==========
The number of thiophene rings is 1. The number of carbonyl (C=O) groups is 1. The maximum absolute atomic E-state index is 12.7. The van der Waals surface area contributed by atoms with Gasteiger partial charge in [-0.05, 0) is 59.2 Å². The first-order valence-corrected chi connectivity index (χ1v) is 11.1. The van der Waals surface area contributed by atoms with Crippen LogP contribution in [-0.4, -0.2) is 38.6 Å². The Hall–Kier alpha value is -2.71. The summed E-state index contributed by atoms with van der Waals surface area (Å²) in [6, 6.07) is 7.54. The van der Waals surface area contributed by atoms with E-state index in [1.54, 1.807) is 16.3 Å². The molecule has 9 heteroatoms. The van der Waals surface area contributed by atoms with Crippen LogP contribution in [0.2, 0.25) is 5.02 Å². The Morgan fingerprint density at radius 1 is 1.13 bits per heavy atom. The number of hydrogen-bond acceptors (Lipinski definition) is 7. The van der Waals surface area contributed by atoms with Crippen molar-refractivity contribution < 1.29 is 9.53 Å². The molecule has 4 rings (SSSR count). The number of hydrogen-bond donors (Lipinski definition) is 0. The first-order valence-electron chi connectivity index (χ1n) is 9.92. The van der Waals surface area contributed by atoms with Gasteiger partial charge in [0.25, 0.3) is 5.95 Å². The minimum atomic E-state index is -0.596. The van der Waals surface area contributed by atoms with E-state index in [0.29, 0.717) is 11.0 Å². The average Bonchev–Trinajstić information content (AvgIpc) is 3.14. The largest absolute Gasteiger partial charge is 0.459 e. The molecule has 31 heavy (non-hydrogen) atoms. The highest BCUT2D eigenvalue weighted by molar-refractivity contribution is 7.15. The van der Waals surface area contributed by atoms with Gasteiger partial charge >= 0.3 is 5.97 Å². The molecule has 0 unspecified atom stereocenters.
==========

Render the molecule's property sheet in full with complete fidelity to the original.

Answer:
The number of thiophene rings is 1. The number of carbonyl (C=O) groups is 1. The maximum absolute atomic E-state index is 12.7. The van der Waals surface area contributed by atoms with Gasteiger partial charge in [-0.05, 0) is 59.2 Å². The first-order valence-corrected chi connectivity index (χ1v) is 11.1. The van der Waals surface area contributed by atoms with Crippen LogP contribution in [-0.4, -0.2) is 38.6 Å². The Hall–Kier alpha value is -2.71. The summed E-state index contributed by atoms with van der Waals surface area (Å²) in [6, 6.07) is 7.54. The van der Waals surface area contributed by atoms with E-state index in [1.54, 1.807) is 16.3 Å². The molecule has 9 heteroatoms. The van der Waals surface area contributed by atoms with Crippen LogP contribution in [0.2, 0.25) is 5.02 Å². The Morgan fingerprint density at radius 1 is 1.13 bits per heavy atom. The number of hydrogen-bond acceptors (Lipinski definition) is 7. The van der Waals surface area contributed by atoms with Crippen molar-refractivity contribution < 1.29 is 9.53 Å². The molecule has 4 rings (SSSR count). The number of hydrogen-bond donors (Lipinski definition) is 0. The first-order valence-electron chi connectivity index (χ1n) is 9.92. The van der Waals surface area contributed by atoms with Gasteiger partial charge in [0.25, 0.3) is 5.95 Å². The minimum atomic E-state index is -0.596. The van der Waals surface area contributed by atoms with E-state index in [0.29, 0.717) is 11.0 Å². The average Bonchev–Trinajstić information content (AvgIpc) is 3.14. The largest absolute Gasteiger partial charge is 0.459 e. The molecule has 31 heavy (non-hydrogen) atoms. The highest BCUT2D eigenvalue weighted by molar-refractivity contribution is 7.15. The van der Waals surface area contributed by atoms with Gasteiger partial charge >= 0.3 is 5.97 Å². The molecule has 0 unspecified atom stereocenters.